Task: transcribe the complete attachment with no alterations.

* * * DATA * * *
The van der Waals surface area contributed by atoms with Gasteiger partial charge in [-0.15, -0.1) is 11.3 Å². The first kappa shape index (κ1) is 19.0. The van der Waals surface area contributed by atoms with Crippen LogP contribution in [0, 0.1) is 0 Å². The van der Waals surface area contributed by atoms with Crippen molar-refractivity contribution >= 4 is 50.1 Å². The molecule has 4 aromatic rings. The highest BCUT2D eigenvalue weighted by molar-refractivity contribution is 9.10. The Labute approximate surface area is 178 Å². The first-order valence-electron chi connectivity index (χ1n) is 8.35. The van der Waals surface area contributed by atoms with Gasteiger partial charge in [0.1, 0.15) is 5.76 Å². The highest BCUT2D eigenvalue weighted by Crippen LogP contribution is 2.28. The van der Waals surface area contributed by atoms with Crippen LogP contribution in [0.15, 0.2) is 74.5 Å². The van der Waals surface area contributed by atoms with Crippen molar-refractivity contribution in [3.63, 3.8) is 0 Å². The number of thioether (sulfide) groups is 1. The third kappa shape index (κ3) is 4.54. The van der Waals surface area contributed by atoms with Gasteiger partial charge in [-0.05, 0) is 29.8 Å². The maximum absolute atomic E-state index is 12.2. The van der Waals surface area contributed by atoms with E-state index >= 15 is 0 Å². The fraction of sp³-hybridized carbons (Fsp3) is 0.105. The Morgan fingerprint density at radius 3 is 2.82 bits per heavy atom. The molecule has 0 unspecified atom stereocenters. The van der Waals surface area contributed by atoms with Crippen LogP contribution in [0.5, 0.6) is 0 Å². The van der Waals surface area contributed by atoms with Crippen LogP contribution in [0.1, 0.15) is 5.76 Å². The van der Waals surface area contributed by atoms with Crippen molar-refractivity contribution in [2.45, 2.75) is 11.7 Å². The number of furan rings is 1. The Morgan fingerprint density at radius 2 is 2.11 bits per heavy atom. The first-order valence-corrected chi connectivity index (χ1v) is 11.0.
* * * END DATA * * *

The van der Waals surface area contributed by atoms with Gasteiger partial charge in [-0.15, -0.1) is 11.3 Å². The first kappa shape index (κ1) is 19.0. The van der Waals surface area contributed by atoms with Crippen LogP contribution in [0, 0.1) is 0 Å². The van der Waals surface area contributed by atoms with Crippen molar-refractivity contribution >= 4 is 50.1 Å². The molecule has 4 aromatic rings. The highest BCUT2D eigenvalue weighted by molar-refractivity contribution is 9.10. The Labute approximate surface area is 178 Å². The first-order valence-electron chi connectivity index (χ1n) is 8.35. The van der Waals surface area contributed by atoms with Gasteiger partial charge in [0.1, 0.15) is 5.76 Å². The highest BCUT2D eigenvalue weighted by Crippen LogP contribution is 2.28. The van der Waals surface area contributed by atoms with Crippen LogP contribution in [0.15, 0.2) is 74.5 Å². The van der Waals surface area contributed by atoms with Crippen molar-refractivity contribution in [3.63, 3.8) is 0 Å². The number of thioether (sulfide) groups is 1. The third kappa shape index (κ3) is 4.54. The van der Waals surface area contributed by atoms with Gasteiger partial charge in [-0.05, 0) is 29.8 Å². The maximum absolute atomic E-state index is 12.2. The van der Waals surface area contributed by atoms with E-state index >= 15 is 0 Å². The fraction of sp³-hybridized carbons (Fsp3) is 0.105. The Morgan fingerprint density at radius 3 is 2.82 bits per heavy atom. The molecule has 0 unspecified atom stereocenters. The van der Waals surface area contributed by atoms with Crippen LogP contribution in [0.5, 0.6) is 0 Å². The van der Waals surface area contributed by atoms with Crippen LogP contribution in [0.1, 0.15) is 5.76 Å². The van der Waals surface area contributed by atoms with Crippen molar-refractivity contribution in [2.45, 2.75) is 11.7 Å². The number of furan rings is 1. The Morgan fingerprint density at radius 2 is 2.11 bits per heavy atom. The first-order valence-corrected chi connectivity index (χ1v) is 11.0.